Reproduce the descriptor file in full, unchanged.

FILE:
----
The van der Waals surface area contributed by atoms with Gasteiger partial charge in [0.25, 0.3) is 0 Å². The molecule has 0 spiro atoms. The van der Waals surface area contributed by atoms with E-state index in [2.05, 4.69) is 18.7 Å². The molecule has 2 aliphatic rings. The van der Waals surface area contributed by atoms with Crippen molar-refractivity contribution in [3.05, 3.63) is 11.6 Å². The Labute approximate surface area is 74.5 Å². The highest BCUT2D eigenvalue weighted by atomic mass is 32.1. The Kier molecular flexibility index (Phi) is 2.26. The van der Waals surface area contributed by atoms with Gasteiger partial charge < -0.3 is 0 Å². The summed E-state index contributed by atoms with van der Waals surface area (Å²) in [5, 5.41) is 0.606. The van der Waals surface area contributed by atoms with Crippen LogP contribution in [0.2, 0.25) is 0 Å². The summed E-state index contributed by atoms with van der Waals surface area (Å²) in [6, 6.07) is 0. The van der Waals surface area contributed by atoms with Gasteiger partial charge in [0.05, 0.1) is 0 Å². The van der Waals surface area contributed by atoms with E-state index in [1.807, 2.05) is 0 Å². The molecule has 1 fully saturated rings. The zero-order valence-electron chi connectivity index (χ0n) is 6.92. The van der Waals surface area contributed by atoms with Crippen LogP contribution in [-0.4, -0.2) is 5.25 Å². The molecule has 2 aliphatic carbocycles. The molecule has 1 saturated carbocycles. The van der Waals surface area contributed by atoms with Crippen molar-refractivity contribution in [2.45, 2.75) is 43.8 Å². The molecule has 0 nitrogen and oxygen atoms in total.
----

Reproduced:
The van der Waals surface area contributed by atoms with Gasteiger partial charge in [0.25, 0.3) is 0 Å². The molecule has 0 spiro atoms. The van der Waals surface area contributed by atoms with E-state index in [2.05, 4.69) is 18.7 Å². The molecule has 2 aliphatic rings. The van der Waals surface area contributed by atoms with Crippen molar-refractivity contribution in [3.05, 3.63) is 11.6 Å². The Labute approximate surface area is 74.5 Å². The highest BCUT2D eigenvalue weighted by atomic mass is 32.1. The Kier molecular flexibility index (Phi) is 2.26. The van der Waals surface area contributed by atoms with Gasteiger partial charge < -0.3 is 0 Å². The summed E-state index contributed by atoms with van der Waals surface area (Å²) in [5, 5.41) is 0.606. The van der Waals surface area contributed by atoms with Crippen LogP contribution in [0.2, 0.25) is 0 Å². The summed E-state index contributed by atoms with van der Waals surface area (Å²) in [6, 6.07) is 0. The van der Waals surface area contributed by atoms with Gasteiger partial charge in [0.05, 0.1) is 0 Å². The van der Waals surface area contributed by atoms with E-state index in [1.807, 2.05) is 0 Å². The molecule has 1 fully saturated rings. The zero-order valence-electron chi connectivity index (χ0n) is 6.92. The van der Waals surface area contributed by atoms with Crippen LogP contribution in [-0.4, -0.2) is 5.25 Å². The molecule has 2 aliphatic carbocycles. The molecule has 1 saturated carbocycles. The van der Waals surface area contributed by atoms with Crippen molar-refractivity contribution in [2.45, 2.75) is 43.8 Å². The molecule has 0 nitrogen and oxygen atoms in total.